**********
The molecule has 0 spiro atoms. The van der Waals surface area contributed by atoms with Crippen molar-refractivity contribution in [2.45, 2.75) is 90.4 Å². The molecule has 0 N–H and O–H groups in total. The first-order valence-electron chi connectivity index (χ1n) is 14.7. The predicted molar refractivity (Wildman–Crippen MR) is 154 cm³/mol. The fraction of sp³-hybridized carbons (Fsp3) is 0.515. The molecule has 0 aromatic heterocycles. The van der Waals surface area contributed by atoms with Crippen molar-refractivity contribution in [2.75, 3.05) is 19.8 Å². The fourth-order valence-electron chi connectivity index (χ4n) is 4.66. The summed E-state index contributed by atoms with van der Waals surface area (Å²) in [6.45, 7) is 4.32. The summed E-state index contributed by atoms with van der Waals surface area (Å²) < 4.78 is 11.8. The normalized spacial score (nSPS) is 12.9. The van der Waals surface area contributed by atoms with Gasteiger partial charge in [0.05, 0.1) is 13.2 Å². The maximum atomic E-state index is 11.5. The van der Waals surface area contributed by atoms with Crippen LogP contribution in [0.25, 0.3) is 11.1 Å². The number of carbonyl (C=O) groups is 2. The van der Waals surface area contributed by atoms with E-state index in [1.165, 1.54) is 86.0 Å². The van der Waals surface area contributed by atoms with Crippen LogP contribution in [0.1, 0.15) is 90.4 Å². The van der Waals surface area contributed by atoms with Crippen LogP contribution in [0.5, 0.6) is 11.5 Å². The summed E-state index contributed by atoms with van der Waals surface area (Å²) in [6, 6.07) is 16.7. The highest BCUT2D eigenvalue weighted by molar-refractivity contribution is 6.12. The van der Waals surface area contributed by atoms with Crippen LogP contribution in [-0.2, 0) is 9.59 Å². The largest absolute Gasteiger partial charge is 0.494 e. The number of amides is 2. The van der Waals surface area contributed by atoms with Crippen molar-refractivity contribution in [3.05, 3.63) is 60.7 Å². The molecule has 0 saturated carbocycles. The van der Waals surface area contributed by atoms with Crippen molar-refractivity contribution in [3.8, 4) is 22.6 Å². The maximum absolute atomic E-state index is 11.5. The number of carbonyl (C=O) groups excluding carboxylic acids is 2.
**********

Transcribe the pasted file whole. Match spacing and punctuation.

The molecule has 0 spiro atoms. The van der Waals surface area contributed by atoms with Crippen molar-refractivity contribution in [2.45, 2.75) is 90.4 Å². The molecule has 0 N–H and O–H groups in total. The first-order valence-electron chi connectivity index (χ1n) is 14.7. The predicted molar refractivity (Wildman–Crippen MR) is 154 cm³/mol. The fraction of sp³-hybridized carbons (Fsp3) is 0.515. The molecule has 0 aromatic heterocycles. The van der Waals surface area contributed by atoms with Crippen molar-refractivity contribution in [2.75, 3.05) is 19.8 Å². The fourth-order valence-electron chi connectivity index (χ4n) is 4.66. The summed E-state index contributed by atoms with van der Waals surface area (Å²) in [6.45, 7) is 4.32. The summed E-state index contributed by atoms with van der Waals surface area (Å²) < 4.78 is 11.8. The normalized spacial score (nSPS) is 12.9. The van der Waals surface area contributed by atoms with Gasteiger partial charge in [0.05, 0.1) is 13.2 Å². The maximum atomic E-state index is 11.5. The van der Waals surface area contributed by atoms with Crippen LogP contribution in [0.25, 0.3) is 11.1 Å². The number of carbonyl (C=O) groups is 2. The van der Waals surface area contributed by atoms with E-state index in [1.165, 1.54) is 86.0 Å². The van der Waals surface area contributed by atoms with Crippen LogP contribution in [0.1, 0.15) is 90.4 Å². The van der Waals surface area contributed by atoms with Crippen LogP contribution in [0.5, 0.6) is 11.5 Å². The summed E-state index contributed by atoms with van der Waals surface area (Å²) in [6, 6.07) is 16.7. The highest BCUT2D eigenvalue weighted by molar-refractivity contribution is 6.12. The van der Waals surface area contributed by atoms with Crippen LogP contribution in [-0.2, 0) is 9.59 Å². The largest absolute Gasteiger partial charge is 0.494 e. The number of amides is 2. The van der Waals surface area contributed by atoms with Crippen molar-refractivity contribution in [3.05, 3.63) is 60.7 Å². The molecule has 0 saturated carbocycles. The van der Waals surface area contributed by atoms with Crippen molar-refractivity contribution in [3.8, 4) is 22.6 Å². The maximum absolute atomic E-state index is 11.5. The number of carbonyl (C=O) groups excluding carboxylic acids is 2.